More Questions Than Answers (And That’s OK)
Which brings us back to the traditionalist approach in the cellar. If these grapes were in the hands of a modernist winemaker (who would adopt a shorter maceration and more oak contact in aging), would it have had the same power? Would it have required 10 years in the cellar before release (and ideally another 10 in my cellar)?
For me, Barolo always raises more questions than it can answer. And whether this wine has more endurance than a modernist Barolo is probably beside the point. We only have so much time on this planet, and these wines could outlive many of us. Furthermore, the subtleties and nuances between the Oddero Barolo Vignarionda and other bottlings from the producer — or from the vineyard — are best identified in a side-by-side tasting. All of that is to say, if you are researching a Barolo, don’t get too hung up on traditional vs. modern.
But I will say this: the Oddero Barolo Vignarionda Riserva embodies everything we love about Barolo. The persistence … the character … the power … the aroma that intoxicates the senses even before you’ve had a sip. It is all right there. Only 3,000 bottles of this wine were made, and I was lucky enough to have one sent to me as a sample. I’m glad I served it with dinner and I’m proud that I didn’t spit a single drop. And while the wine costs $150/bottle, I would buy it without hesitation. It’s that special.
2006 Oddero Barolo Vignarionda Riserva
Barolo DOCG, Italy
Grapes: Nebbiolo (100%)
Ratings: ★★★★★ (out of five)
• Aromas, Flavor & Structure: ★★★★★
• Food friendliness: ★★★★ 1/2
• Value: ★★
Tasting notes: This wine embodies everything that makes Barolo world famous. Powerful, complex, intensely aromatic, compelling on the finish, and thanks to extended aging before release, it is beginning to show ample amounts of grace and elegance. The power is simply amazing, yet not overbearing. Aromas of pronounced anise seed, vibrant cherries, graphite, and a hint of musk, which gives the wine a “wild animal” personality at times. On the palate, it is deep and brooding, with gripping tannins that seem to be only dipping their toes into the wine’s acidity. Finish seems to go on for minutes.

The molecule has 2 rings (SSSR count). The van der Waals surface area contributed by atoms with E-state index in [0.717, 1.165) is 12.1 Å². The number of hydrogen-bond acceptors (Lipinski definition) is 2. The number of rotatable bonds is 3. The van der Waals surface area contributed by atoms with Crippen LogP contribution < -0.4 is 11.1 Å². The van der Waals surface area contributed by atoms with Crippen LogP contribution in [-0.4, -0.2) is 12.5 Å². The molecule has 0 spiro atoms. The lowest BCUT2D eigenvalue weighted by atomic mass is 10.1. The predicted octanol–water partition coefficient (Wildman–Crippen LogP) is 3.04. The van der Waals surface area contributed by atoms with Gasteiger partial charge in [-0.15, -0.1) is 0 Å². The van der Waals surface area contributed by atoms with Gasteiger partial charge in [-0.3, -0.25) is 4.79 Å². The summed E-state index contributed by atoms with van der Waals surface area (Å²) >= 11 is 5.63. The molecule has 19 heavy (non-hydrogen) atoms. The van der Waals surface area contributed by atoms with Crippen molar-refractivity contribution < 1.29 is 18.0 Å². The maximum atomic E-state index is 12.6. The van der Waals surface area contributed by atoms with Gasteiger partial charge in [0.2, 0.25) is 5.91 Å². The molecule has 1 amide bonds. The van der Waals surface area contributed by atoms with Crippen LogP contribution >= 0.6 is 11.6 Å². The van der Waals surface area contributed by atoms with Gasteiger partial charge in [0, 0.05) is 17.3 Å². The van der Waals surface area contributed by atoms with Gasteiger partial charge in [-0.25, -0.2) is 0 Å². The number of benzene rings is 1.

Recommended for: I saved this wine for my favorite red meat dish — herb-crusted lamb scottadito — and it exceeded expectations. This is a wine that requires sturdy flavors with earthy depth and fat, and preferably, lots of herbs like rosemary and sage. You could easily get away with another 20 years of cellaring on this wine. In fact, it might outlive us all.
A Final Note on This Wine
I have to mention the label. Yes, the proverbial cover to the book. We are not suppose to judge it. But in this case, I have to at least mention how much I appreciate its tactile beauty. (This is in part because my wife is a graphic artist, and she always opens my eyes to beautiful things like this).
The label appears to be made from a linen paper, with gold-foil details shining as you turn it. If you are looking to cellar an impressive wine for years to come, or give an aged Barolo as a gift to someone, this label actually conveys the glory that resides inside quite well.